Samsung’s Latest Tablet Ad Demonstrates Why it Remains Second to Apple

| Editorial

Samsung's latest video ad for the Galaxy Tab Pro 10.1 shows that it is thinner and has a larger display than the iPad Air. It also has visual multi-tasking. The suggestion is that it is a better product. But that's not the real issue at all, and what Samsung has done just proves why it always plays second fiddle to Apple.


There are lots of factors that go into a purchase decision by a customer. For example, with a modern tablet, to first order, people size up the size, weight and price. These are specifications that must be uncovered by research or, if possible, a visit to a retail store.

On the other hand, customers generally have a pre-existing notion of the brand they're considering. Brand awareness and the perception of the brand is a significant factor in a purchase decision and may even override technical specifications.

Apple pays a lot of attention to its brand. Apple is noted for the quality of its products, its respect for customer privacy, and its innovative products. By innovation, I mean the well known focus on an elegant marriage of hardware and software that pleases the customer and allows the customer to integrate well with the machine. Accordingly, Apple has been once again ranked at the world's most valuable brand — and by a significant margin.

Second Place

Compare that to the perception that Samsung is always playing second fiddle to Apple and must, therefore, copy Apple. Most everyone knows that Apple has dragged Samsung into court for copying its products and has won huge awards. The suspicion is that companies that hastily copy don't think deeply about human factors and man-machine integration. (Even if they try.)

Customers know that Apple has done the hard work of figuring out how people work with computers, smartphones and tablets, and so they implicitly trust that they'll be satisfied with Apple's products. If only Samsung made us feel that way.

With all that in mind, I watched Samsung's latest video ad for the Galaxy Tab Pro 10.1. As is the company's custom, it cashed in on the public's awareness of Apple's use of a pencil in its iPad Air commercial. Right away, my respect for Samsung's self-confidence and independence of vision went down the drain. Here's the Samsung ad.


What I noticed about the commercial is that very little is done to enhance Samsung's brand. The rather geeky commercial uses the old-fashioned technique of point-comparisons. (You know them well. "The Yugo has more headroom than a BMW.") To wit:

  • The display is larger. The customer thinks: "Ah, more battery drain. Will I pay for screen resolution I can't see and can't use?"
  • It's thinner than the iPad. The customer thinks: "Ah, less room for the battery." (The actual specs are: Galaxy: 8220 mAh, iPad Air: 8827 mAh, but system efficiency is key.)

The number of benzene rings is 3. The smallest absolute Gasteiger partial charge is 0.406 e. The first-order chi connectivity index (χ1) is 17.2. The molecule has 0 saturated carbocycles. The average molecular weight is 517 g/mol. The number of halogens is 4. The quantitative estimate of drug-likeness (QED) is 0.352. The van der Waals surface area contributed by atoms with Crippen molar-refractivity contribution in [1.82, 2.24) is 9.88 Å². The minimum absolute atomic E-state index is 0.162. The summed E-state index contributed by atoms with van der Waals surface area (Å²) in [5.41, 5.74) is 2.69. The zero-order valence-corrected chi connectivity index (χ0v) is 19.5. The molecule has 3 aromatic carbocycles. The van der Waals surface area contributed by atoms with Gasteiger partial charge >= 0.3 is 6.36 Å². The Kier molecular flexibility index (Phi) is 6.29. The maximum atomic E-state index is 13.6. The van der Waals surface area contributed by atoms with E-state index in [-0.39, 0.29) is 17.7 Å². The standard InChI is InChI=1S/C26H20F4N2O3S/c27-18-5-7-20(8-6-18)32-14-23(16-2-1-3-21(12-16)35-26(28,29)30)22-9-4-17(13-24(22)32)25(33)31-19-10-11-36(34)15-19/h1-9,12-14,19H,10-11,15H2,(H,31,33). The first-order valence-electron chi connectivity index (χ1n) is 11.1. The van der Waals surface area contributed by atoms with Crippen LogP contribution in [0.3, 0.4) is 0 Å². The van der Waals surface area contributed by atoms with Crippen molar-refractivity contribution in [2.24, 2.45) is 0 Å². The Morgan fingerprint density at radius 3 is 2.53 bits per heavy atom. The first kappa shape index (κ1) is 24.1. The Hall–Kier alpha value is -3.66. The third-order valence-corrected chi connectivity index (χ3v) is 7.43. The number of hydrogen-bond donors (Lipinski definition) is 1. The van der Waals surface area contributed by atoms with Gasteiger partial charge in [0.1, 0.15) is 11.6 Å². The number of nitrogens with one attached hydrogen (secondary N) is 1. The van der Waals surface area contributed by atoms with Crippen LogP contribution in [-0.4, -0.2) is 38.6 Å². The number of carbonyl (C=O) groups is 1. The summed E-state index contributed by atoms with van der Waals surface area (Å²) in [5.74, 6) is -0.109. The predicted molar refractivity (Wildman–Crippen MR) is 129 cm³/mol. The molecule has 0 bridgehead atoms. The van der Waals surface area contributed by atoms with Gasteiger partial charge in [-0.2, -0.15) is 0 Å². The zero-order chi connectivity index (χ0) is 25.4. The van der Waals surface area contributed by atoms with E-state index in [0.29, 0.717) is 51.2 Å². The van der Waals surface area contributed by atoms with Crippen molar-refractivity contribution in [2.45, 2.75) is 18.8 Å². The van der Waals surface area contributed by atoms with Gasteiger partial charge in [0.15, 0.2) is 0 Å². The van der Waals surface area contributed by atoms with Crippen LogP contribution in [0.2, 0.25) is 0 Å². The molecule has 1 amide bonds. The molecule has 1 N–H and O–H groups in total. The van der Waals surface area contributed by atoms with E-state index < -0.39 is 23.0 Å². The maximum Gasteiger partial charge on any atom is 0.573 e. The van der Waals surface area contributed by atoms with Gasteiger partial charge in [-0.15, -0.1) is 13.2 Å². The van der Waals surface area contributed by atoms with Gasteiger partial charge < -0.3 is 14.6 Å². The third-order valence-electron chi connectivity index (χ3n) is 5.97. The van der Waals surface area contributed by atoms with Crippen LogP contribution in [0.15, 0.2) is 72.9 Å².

• It has visual multi-tasking. The customer thinks: "Ah, screen clutter only a geek could love."

And the actual thickness is 7.3 mm for the Galaxy, 7.5 mm for the iPad Air. And so, even if one digs into the specs a little bit, the question has to be, how do these minuscule improvements overcome the respect one has for the Apple brand? I don't think they do.

The other major element of the Samsung ad is the demonstration of visual multi-tasking. The Galaxy Tab Pro is shown doing two things at once while the iPad Air can only do one thing at a time. One has to wonder, has Samsung made the case that a split screen helps one be more productive? The implicit slam is against Apple, a company known for its attention to detail when it comes to human factors and man-machine integration. Once again, we see the danger of mentioning the competition.

Just what we want while watching a movie. (Image credit: Samsung)

As a result, the multi-tasking looks like gadget technology. Combine that with the revelation that the Galaxy Tab Pro is all of 0.2 mm (0.008 inch) thinner, and one is left to wonder, just what is Samsung achieving with this kind of ad?

Why isn't there more celebration of the customer's real needs as opposed to a one-upmanship mentality? Perhaps a lot of people like this kind of ad because it provides a sense of superiority to hang one's insecure hat on, the thinnest of values, but I think it falls flat for many as well. Which is why, I surmise, Apple and the iPad Air need hardly feel threatened.


Lee Dronick

Such a device can get too thin. It could flex too easily and short out the battery or crack the screen, not feel comfortable in the hand. Of course the comfort aspect will vary from individual to individual. Also its screen size isn’t substantially larger than the iPad’s. Then there is the operating system and ease of synching mail, notes, calendar, and such to counterparts on your Macintosh.


The display is larger. The customer thinks: “Ah, more battery drain. Will I pay for screen resolution I can’t see and can’t use?”